A Praça-Forte de Valença (Fortress of Valença)

The history and origins of the development of Valença are closely connected with the presence of king D. Sancho I in the region, in the late XII century. As a result of the marriage cancellation between Afonso IX of Leon and Infanta Teresa, D. Sancho`s daughter, D. Sancho decided to start a succession of occupation attempts to the towns of Tui and Pontevedra, in Galicia. These attempts rekindled old conflicts, and because of that, Valença (its name then was CONTRASTA) became an important place, both because its strategic position what allowed to watch the Galician attacks, and because of the importance of the Roman Way to Santiago de Compostela to which the pilgrims and travelers from all over Peninsula Ibérica (Iberian Peninsula) converged. It was probably this combination of factors that led D. Sancho to grant his first charter and to build a defensive wall, besides the natural border fixed by the river Minho. According to reports of that time, the delimitation of “Contrasta” had a strong impact, putting on it a certain solemnity and meaning. There were two distinct rhythms of development – inside and outside the walls. Inside the walls could be characterized as being the urban area, where the most important buildings and services were located and where the political and military power were settled; outside of the walls were settled the people who lived by rural and agricultural works.

On the 15thAugust 1217, king D. Afonso II granted charter to “Contrasta”, which covered some privileges to the inhabitants, such as the exclusive dependence of the king, exemption of taxes throughout the kingdom, some legal advantages and house protection, among others. In this way, it was intended to develop more and more this town, which assumed, at that time, an intensive status in the relationship between Minho and Galicia regions. As a result of the wars with Leon, the oldest town of “Contrasta” was partially destroyed in the thirteenth century (1211/1212). In order to develop the town, D. Afonso II granted a new charter renewing the privileges that had been granted by D. Sancho I. In 1262, “Contrasta” changes its name to Valença by order of D. Afonso III. Besides changing its name, all the inhabitants started living inside the walls, as a result of the deep reform of the military system of the village commanded by king Afonso III.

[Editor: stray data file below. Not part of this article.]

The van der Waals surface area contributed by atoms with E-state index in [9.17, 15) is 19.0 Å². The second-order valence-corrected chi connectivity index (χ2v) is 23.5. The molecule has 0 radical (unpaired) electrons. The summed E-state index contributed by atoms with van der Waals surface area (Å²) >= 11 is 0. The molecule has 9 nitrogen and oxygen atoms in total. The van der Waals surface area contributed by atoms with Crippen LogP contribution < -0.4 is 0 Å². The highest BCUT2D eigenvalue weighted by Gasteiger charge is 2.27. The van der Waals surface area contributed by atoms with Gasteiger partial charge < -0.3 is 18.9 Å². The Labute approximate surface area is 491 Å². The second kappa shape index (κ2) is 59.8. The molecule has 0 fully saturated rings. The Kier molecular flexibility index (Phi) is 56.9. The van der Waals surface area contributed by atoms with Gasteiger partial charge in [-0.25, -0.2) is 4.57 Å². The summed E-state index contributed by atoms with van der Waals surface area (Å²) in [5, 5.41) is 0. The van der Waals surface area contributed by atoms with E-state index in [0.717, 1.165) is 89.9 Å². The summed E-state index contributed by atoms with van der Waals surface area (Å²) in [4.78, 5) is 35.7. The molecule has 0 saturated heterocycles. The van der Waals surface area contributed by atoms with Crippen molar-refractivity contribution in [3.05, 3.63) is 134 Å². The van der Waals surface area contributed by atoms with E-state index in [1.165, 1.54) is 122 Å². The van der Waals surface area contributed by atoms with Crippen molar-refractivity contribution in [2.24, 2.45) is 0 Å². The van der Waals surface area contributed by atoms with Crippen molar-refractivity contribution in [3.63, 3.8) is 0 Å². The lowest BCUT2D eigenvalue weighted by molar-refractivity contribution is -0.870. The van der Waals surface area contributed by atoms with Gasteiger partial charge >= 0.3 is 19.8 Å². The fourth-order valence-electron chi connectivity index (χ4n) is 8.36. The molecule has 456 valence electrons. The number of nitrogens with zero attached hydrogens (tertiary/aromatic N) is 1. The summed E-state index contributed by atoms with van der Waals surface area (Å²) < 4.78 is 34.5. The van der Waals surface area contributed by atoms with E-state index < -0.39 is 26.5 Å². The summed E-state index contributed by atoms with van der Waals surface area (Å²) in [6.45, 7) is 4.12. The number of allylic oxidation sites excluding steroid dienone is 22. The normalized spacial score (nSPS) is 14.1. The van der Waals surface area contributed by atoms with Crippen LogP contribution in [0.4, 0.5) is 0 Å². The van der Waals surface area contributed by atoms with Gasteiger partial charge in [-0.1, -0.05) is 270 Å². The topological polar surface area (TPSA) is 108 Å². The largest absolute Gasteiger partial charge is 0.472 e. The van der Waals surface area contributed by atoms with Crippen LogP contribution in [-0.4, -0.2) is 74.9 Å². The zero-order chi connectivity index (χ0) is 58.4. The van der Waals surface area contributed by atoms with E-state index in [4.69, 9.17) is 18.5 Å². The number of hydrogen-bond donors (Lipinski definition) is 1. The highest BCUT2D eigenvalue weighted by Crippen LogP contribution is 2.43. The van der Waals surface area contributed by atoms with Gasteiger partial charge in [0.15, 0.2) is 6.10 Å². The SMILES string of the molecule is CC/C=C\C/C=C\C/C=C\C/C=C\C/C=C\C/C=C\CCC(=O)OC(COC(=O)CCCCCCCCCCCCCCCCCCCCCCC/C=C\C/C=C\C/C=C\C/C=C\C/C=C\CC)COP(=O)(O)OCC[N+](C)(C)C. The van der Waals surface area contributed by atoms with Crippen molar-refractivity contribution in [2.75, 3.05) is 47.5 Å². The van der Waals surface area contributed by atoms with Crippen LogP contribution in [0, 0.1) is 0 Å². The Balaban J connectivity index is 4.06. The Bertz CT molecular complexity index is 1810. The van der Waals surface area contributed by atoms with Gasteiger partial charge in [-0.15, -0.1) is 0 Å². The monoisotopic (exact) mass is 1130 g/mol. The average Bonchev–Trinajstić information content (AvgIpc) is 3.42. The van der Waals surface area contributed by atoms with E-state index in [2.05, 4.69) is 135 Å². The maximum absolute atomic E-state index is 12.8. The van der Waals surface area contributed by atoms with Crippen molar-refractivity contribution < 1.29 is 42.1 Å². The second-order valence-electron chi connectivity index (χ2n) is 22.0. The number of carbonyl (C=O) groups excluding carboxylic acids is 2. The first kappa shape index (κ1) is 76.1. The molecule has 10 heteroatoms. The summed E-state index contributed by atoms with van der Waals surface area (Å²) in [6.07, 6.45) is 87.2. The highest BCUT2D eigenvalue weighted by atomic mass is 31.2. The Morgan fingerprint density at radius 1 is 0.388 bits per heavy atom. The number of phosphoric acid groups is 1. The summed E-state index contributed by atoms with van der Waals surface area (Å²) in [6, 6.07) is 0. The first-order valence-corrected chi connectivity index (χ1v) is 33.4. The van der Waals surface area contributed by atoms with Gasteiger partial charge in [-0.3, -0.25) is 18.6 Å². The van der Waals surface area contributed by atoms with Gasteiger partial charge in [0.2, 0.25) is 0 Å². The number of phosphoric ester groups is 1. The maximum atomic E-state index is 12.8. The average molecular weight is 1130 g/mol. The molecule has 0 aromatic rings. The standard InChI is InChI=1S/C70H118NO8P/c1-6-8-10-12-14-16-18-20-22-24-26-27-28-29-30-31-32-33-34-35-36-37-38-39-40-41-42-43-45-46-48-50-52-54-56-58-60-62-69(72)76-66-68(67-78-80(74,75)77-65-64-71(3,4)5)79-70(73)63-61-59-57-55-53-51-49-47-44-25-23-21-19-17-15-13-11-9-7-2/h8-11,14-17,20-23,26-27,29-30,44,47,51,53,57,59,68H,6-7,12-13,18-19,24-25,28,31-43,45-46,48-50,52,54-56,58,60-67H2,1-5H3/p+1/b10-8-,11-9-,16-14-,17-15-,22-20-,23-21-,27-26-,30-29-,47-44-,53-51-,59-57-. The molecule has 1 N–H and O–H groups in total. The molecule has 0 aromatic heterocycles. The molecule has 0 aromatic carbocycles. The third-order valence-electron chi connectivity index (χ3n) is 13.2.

We do not know the exact configuration of the fortress, but still is possible to detect some traces. One of the examples is Porta do Açougue, on the west side, where we can see a medieval coat of arms. At this time, Valença had a Mayor and a permanent military post as protection from the Leonese attempts. Over the decades and centuries, Valença continued to benefit from a special attention by the political and military authorities, due to the geostrategic importance. However, it was only in the late 50s of the XVII century, during the years of Restauration War that occurred the first efforts to strengthen the wall of Valença, one of the most exposed to the Spanish attacks – in 1657 and 1660 there were serious attempts to take the fortress.

The fortress project was made by a french militar engineer, Miguel Lescole, which was never approved by the War Council. Manuel Pinto Vilalobos, a disciple of Miguel Lescole, took advantage of his project and started the works in 1691. The works would be largely completed in 1700.

Location: Valença
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